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Posts Tagged ‘No Child Left Behind’

Everyday, it seems that I receive another email announcing some other group or elected official who endorses George Allen’s Senate bid.  More and more people are climbing aboard the Allen bandwagon, but I cannot get on board.

As I’ve mentioned previously, I was a very strong supporter of George Allen back in 2006.  During that election cycle, there was nothing that I wanted more than to work for his re-election effort.  Although I didn’t get a job with him directly, through my employment with the Republican Party of Virginia, I did get to spend a lot of time assisting his campaign.  Like most Republicans and conservatives, I was both shocked and disappointed when he lost to Jim Webb by a narrow margin.

When I heard that George Allen was running again in late 2010/early 2011, my first reaction mirrored the same excitement that I displayed back in 2006.  Here is a conservative with almost universal name recognition who can reclaim one of Virginia’s two Senate seats currently held in Democratic hands.  But then, at the urging of a handful of anti-Allen folks (some of whom have since either joined the Allen campaign or who have endorsed him), I delved into Allen’s record when he served as our Senator from 2000-2006.  What I found would make just about every constitutional conservative cringe.

Like many conservatives, as the Bush presidency dragged on, I became increasingly disheartened with George W. Bush for not only failing to rein in the power of the federal government but massively expanding instead, as well as failing to enact conservative legislation.  But it wasn’t just the President who betrayed the conservative movement.  After all, for a huge chunk of the 107th, 108th, and 109th Congresses, Republicans controlled both the United States House of Representatives and the Senate.  For some unexplainable reason, I focused my frustrations on our President, while maintaining a rather rosy view of our legislators.  Nevertheless, as our Congressional representation endorsed and advocated these plans, they should be held just as culpable.

Let me outline what I feel are a few of George Allen’s most troubling votes while serving as our Senator.

He supported passage of the U.S. Patriot Act in October 2001.  George Allen, along with many other legislators voted to strip away some of our civil liberties in exchange for supposed security.  This act vastly increased the power of the federal government by allowing previously illegal roving wiretaps done without a court order and spying on what books folks check out in libraries.  You might be able to merely excuse his vote due to the widespread panic immediately following 9/11, but the fact that he voted to continue the program in October of 2006 meant that he had no qualms placing this country on the path to a police state.

He supported passage of Aviation and Transportation of Security Act in October 2001.  Are you happy with the TSA handling airport security?  Does the idea of aggressively patting down your grandma and your children please you?  How about revealing body scans?  Again, we can thank George Allen for this situation.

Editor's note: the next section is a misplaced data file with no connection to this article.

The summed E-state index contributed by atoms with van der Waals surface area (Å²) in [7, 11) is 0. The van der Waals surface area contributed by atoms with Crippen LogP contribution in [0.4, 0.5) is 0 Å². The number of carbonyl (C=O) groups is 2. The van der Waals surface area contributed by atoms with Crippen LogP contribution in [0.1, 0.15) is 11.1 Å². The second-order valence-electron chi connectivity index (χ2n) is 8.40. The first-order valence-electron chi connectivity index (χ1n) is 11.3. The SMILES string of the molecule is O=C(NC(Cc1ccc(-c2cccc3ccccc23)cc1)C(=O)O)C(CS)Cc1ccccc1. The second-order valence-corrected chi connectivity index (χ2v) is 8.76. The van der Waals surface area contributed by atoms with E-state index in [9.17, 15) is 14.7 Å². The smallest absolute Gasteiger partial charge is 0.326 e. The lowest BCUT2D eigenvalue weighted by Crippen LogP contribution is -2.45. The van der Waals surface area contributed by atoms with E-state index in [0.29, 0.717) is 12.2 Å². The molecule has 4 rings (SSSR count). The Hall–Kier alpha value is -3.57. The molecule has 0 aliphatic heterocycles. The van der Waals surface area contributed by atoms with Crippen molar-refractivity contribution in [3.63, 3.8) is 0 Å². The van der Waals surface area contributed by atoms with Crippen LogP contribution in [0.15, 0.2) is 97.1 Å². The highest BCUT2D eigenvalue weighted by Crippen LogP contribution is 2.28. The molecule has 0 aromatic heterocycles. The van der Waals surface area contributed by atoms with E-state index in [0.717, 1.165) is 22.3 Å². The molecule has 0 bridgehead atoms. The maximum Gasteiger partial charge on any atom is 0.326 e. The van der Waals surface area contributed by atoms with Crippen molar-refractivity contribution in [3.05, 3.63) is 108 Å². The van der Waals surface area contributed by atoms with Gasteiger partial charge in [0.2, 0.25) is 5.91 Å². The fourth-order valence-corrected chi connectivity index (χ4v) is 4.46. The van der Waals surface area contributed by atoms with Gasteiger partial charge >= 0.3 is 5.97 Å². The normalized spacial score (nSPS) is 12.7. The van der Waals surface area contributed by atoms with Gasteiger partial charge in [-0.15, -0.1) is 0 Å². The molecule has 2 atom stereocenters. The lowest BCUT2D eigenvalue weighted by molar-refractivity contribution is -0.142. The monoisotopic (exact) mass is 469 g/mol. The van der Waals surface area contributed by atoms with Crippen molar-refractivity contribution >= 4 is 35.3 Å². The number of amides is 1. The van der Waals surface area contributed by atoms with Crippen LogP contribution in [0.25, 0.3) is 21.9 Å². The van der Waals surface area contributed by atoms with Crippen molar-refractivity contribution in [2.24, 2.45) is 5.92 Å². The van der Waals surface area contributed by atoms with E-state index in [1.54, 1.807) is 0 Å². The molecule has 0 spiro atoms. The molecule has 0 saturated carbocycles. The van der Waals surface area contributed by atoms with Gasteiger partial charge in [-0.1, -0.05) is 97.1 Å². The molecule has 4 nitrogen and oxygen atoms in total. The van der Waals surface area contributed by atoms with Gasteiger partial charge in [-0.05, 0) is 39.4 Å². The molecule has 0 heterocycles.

He supported No Child Left Behind in December 2001.  The federal government has no Constitutional authority to be involved in the education process.  Why should bureaucrats and legislators in D.C. have any control of an issue that is, depending on where you stand, the role of the states, localities, and most important, the parents themselves?

He supported the Iraq Conflict Resolution in October 2002.  Senator Allen voted to authorize use of force against the nation of Iraq while forces were already committed in another nation.  This invasion set a dangerous precedent for pre-emptive war.  As we all know now, we attacked a nation who posed no threat to the security of the United States.  This action led to the death of over 4,000 U.S. soldiers, over 100,000 Iraqi civilians, and a cost to the American taxpayer of $1.9 trillion dollars.

He supported Medicare Part D in November 2003.  Senator Allen advocated the expansion of federal government meddling in the health care industry by voting for passage of the Prescription Drug and Medicare Improvement Act.  From where in the Constitution does the federal government derive such authority?

He supported raising the debt ceiling.  Over the span of his six years in office, George Allen voted to raise the debt ceiling not once, not twice, but four times.  How is repeatedly driving this country further into debt the mark of a fiscal conservative?

Lastly, one of the defining marks of a limited government conservative is to actually eliminate unneeded, wasteful, or unconstitutional government.  How many federal programs did George Allen eliminate or try to eliminate while serving as our Senator?  Can you name just one of any substance?  I sorely wish that I could.

It is true that there are some good conservatives that voted the wrong way on one of these issues.  One area of disagreement typically shouldn’t scuttle a politician.  However, the fact that George Allen is on the wrong side of each of them is particularly troubling.  Although some of my Republican friends may think openly questioning George Allen’s record tantamount to treason, shouldn’t we resolve these matters now, before both the primary and the general election?

Last week, I heard that conservatives should support Allen because he has learned from his mistakes and now shares our values.  I haven’t seen sufficient evidence to back up this claim and thus I don’t really believe George Allen 2011 is much different from George Allen 2006.  Need proof?

If you will recall, from my article on May 27th of this year, I wrote each Republican candidate for Senate asking, “therefore, as a Republican candidate seeking to represent us in the United States Senate, the burning question on my mind is, if elected, what federal programs, agencies, or departments will you work to eliminate?”  Although George Allen stated that he planned to streamline a number of agencies and programs, unlike the other candidates he did not mention completely eliminating anything with the exception of Obamacare which is important, but not nearly enough.  Read my article and decide for yourself.

Now some people will point to Tuesday’s news of supposedly 100 tea party individuals who have endorsed George Allen’s campaign.  Although I’m certain a handful of partiers will do so, it is becoming apparent that this claim is a hoax.  From what I’ve read, quite a few of the people listed did not give their blessing and some of the people on the list aren’t even associated with the tea party.  The Virginia Tea Party Patriot Federation, of which I am a member, released a statement dispelling the claims of the Allen camp.